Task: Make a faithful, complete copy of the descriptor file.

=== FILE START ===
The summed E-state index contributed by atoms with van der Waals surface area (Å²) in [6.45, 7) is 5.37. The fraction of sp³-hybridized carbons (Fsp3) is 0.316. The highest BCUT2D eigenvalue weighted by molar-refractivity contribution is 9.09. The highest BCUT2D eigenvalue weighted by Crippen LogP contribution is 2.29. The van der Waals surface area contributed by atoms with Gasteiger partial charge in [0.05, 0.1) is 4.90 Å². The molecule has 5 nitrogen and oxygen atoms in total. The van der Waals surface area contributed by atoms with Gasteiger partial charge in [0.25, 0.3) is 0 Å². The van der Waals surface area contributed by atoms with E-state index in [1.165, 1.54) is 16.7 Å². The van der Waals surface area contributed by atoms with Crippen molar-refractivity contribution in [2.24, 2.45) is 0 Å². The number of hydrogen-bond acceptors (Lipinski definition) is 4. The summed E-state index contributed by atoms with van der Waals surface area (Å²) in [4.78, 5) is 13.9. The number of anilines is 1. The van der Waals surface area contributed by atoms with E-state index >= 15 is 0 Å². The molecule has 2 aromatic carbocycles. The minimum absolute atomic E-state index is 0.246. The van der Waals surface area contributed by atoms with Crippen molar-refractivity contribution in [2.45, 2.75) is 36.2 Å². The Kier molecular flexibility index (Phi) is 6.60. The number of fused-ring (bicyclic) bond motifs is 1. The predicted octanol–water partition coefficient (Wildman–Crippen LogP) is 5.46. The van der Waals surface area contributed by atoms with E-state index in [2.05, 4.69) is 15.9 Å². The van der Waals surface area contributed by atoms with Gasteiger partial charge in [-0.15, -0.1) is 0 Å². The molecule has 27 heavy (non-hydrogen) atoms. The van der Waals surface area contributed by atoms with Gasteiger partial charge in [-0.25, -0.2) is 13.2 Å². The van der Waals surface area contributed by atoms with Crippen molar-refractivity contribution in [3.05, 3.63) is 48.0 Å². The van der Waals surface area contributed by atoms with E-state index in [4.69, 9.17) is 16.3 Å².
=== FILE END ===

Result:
The summed E-state index contributed by atoms with van der Waals surface area (Å²) in [6.45, 7) is 5.37. The fraction of sp³-hybridized carbons (Fsp3) is 0.316. The highest BCUT2D eigenvalue weighted by molar-refractivity contribution is 9.09. The highest BCUT2D eigenvalue weighted by Crippen LogP contribution is 2.29. The van der Waals surface area contributed by atoms with Gasteiger partial charge in [0.05, 0.1) is 4.90 Å². The molecule has 5 nitrogen and oxygen atoms in total. The van der Waals surface area contributed by atoms with Gasteiger partial charge in [0.25, 0.3) is 0 Å². The van der Waals surface area contributed by atoms with E-state index in [1.165, 1.54) is 16.7 Å². The van der Waals surface area contributed by atoms with Crippen molar-refractivity contribution in [2.24, 2.45) is 0 Å². The number of hydrogen-bond acceptors (Lipinski definition) is 4. The summed E-state index contributed by atoms with van der Waals surface area (Å²) in [4.78, 5) is 13.9. The number of anilines is 1. The van der Waals surface area contributed by atoms with E-state index >= 15 is 0 Å². The molecule has 2 aromatic carbocycles. The minimum absolute atomic E-state index is 0.246. The van der Waals surface area contributed by atoms with Crippen molar-refractivity contribution in [2.45, 2.75) is 36.2 Å². The Kier molecular flexibility index (Phi) is 6.60. The number of fused-ring (bicyclic) bond motifs is 1. The predicted octanol–water partition coefficient (Wildman–Crippen LogP) is 5.46. The van der Waals surface area contributed by atoms with E-state index in [2.05, 4.69) is 15.9 Å². The van der Waals surface area contributed by atoms with Gasteiger partial charge in [-0.15, -0.1) is 0 Å². The molecule has 27 heavy (non-hydrogen) atoms. The van der Waals surface area contributed by atoms with Gasteiger partial charge in [-0.25, -0.2) is 13.2 Å². The van der Waals surface area contributed by atoms with Crippen molar-refractivity contribution in [3.05, 3.63) is 48.0 Å². The van der Waals surface area contributed by atoms with E-state index in [4.69, 9.17) is 16.3 Å².